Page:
Where will new homes be built, and what kind?

With hybrid work schedules becoming the norm and commuting no longer as relevant, Yun predicts the suburban market will remain strong. He expects growth in areas with rising populations, including the Carolinas, Florida, Texas and Tennessee. Backing up his prediction, Nanayakkara-Skillington of NAHB says 50 percent of new single-family construction is in the South — and Southern markets scored big in Bankrate’s recent Housing Heat Index as well.

The number of single-family homes under construction decreased at the end of 2022. In contrast, the number of multi-family homes under construction has increased over the last few years, says Feeney, who credits this growth in part to their lower price tags and the pressure on municipalities to relieve shortages and provide more affordable housing. Still, with high mortgage rates and inflationary building material prices, Nanayakkara-Skillington expects the multi-family market’s growth to stabilize within a few years, with the number of new housing starts decreasing 8 percent in 2023, and another 5 percent in 2024.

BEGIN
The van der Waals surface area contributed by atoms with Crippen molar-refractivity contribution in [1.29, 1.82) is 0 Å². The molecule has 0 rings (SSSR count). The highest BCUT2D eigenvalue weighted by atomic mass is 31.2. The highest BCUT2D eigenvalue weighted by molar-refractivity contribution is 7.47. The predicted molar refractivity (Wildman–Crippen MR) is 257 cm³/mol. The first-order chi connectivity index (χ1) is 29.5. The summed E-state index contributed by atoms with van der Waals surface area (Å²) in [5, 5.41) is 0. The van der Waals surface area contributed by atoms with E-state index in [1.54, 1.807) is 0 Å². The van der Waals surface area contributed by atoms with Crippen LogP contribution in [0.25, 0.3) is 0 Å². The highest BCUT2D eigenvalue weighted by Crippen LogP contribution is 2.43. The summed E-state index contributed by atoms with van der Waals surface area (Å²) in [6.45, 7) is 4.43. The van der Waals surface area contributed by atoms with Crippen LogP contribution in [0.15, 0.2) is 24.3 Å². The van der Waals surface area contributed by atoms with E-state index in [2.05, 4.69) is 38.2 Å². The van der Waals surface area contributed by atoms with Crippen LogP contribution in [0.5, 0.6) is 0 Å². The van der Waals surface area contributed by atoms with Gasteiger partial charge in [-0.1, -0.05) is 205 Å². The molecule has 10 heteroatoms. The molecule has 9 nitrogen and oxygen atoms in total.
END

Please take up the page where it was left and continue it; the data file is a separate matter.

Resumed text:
Tips for preparing to buy a home

Buying a house is a major commitment, and starting to save up five years in advance is perfectly reasonable. Here are some strategies to get your finances in shape and save for a down payment so you can be a homeowner by 2028.

1. Think about earning power

Switching jobs is usually the fastest path to a significant salary bump, so be willing to look for other opportunities to increase your earning power. According to a 2022 study from the Pew Research Center, 60 percent of workers who switched jobs earned more money in their new roles, even accounting for inflation. If a new job is not an option, think about the best ways to ask your employer for a raise.